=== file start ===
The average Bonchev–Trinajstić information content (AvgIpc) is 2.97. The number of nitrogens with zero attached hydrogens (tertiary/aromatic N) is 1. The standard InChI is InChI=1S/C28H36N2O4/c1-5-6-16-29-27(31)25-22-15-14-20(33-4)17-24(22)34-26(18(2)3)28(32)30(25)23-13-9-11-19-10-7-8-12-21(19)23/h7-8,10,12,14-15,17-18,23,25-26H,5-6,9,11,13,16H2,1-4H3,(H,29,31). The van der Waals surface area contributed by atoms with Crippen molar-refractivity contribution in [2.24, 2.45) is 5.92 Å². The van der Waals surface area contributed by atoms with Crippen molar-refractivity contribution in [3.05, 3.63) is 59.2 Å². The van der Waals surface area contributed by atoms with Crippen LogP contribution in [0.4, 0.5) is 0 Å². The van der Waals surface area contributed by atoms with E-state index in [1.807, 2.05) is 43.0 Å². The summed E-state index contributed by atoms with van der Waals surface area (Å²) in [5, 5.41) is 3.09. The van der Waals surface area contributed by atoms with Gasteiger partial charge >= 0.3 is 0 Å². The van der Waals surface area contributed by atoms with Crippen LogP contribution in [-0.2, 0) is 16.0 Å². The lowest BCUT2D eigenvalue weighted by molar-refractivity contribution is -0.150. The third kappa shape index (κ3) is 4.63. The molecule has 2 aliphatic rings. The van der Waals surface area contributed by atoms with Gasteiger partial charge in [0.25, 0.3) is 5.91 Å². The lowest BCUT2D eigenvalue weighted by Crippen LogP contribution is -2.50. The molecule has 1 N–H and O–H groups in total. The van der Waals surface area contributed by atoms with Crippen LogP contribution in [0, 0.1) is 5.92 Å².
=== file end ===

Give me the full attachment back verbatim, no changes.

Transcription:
The average Bonchev–Trinajstić information content (AvgIpc) is 2.97. The number of nitrogens with zero attached hydrogens (tertiary/aromatic N) is 1. The standard InChI is InChI=1S/C28H36N2O4/c1-5-6-16-29-27(31)25-22-15-14-20(33-4)17-24(22)34-26(18(2)3)28(32)30(25)23-13-9-11-19-10-7-8-12-21(19)23/h7-8,10,12,14-15,17-18,23,25-26H,5-6,9,11,13,16H2,1-4H3,(H,29,31). The van der Waals surface area contributed by atoms with Crippen molar-refractivity contribution in [2.24, 2.45) is 5.92 Å². The van der Waals surface area contributed by atoms with Crippen molar-refractivity contribution in [3.05, 3.63) is 59.2 Å². The van der Waals surface area contributed by atoms with Crippen LogP contribution in [0.4, 0.5) is 0 Å². The van der Waals surface area contributed by atoms with E-state index in [1.807, 2.05) is 43.0 Å². The summed E-state index contributed by atoms with van der Waals surface area (Å²) in [5, 5.41) is 3.09. The van der Waals surface area contributed by atoms with Gasteiger partial charge >= 0.3 is 0 Å². The van der Waals surface area contributed by atoms with Crippen LogP contribution in [-0.2, 0) is 16.0 Å². The lowest BCUT2D eigenvalue weighted by molar-refractivity contribution is -0.150. The third kappa shape index (κ3) is 4.63. The molecule has 2 aliphatic rings. The van der Waals surface area contributed by atoms with Gasteiger partial charge in [0.25, 0.3) is 5.91 Å². The lowest BCUT2D eigenvalue weighted by Crippen LogP contribution is -2.50. The molecule has 1 N–H and O–H groups in total. The van der Waals surface area contributed by atoms with Crippen LogP contribution in [0, 0.1) is 5.92 Å².